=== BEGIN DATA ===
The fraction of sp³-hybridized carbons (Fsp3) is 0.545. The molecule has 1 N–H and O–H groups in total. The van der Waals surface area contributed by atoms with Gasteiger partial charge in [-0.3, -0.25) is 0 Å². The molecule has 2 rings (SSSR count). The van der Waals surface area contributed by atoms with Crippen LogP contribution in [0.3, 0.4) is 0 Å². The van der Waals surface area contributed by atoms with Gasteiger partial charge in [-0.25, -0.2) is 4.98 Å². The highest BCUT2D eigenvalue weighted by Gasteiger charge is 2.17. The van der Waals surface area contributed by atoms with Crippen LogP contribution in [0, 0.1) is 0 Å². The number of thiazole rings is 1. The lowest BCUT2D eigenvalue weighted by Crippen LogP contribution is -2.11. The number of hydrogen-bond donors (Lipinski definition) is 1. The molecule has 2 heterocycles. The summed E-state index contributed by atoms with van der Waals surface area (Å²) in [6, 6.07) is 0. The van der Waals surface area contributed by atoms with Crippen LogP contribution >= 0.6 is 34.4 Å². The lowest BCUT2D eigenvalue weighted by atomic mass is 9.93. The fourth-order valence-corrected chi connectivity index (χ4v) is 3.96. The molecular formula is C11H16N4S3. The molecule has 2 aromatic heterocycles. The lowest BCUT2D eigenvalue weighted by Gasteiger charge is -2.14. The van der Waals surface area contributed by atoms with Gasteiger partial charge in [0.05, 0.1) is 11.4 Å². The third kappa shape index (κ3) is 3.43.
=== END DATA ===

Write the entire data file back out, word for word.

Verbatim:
The fraction of sp³-hybridized carbons (Fsp3) is 0.545. The molecule has 1 N–H and O–H groups in total. The van der Waals surface area contributed by atoms with Gasteiger partial charge in [-0.3, -0.25) is 0 Å². The molecule has 2 rings (SSSR count). The van der Waals surface area contributed by atoms with Crippen LogP contribution in [0.3, 0.4) is 0 Å². The van der Waals surface area contributed by atoms with Gasteiger partial charge in [-0.25, -0.2) is 4.98 Å². The highest BCUT2D eigenvalue weighted by Gasteiger charge is 2.17. The van der Waals surface area contributed by atoms with Crippen LogP contribution in [0, 0.1) is 0 Å². The number of thiazole rings is 1. The lowest BCUT2D eigenvalue weighted by Crippen LogP contribution is -2.11. The number of hydrogen-bond donors (Lipinski definition) is 1. The molecule has 2 heterocycles. The summed E-state index contributed by atoms with van der Waals surface area (Å²) in [6, 6.07) is 0. The van der Waals surface area contributed by atoms with Crippen LogP contribution >= 0.6 is 34.4 Å². The lowest BCUT2D eigenvalue weighted by atomic mass is 9.93. The fourth-order valence-corrected chi connectivity index (χ4v) is 3.96. The molecular formula is C11H16N4S3. The molecule has 2 aromatic heterocycles. The lowest BCUT2D eigenvalue weighted by Gasteiger charge is -2.14. The van der Waals surface area contributed by atoms with Gasteiger partial charge in [0.05, 0.1) is 11.4 Å². The third kappa shape index (κ3) is 3.43.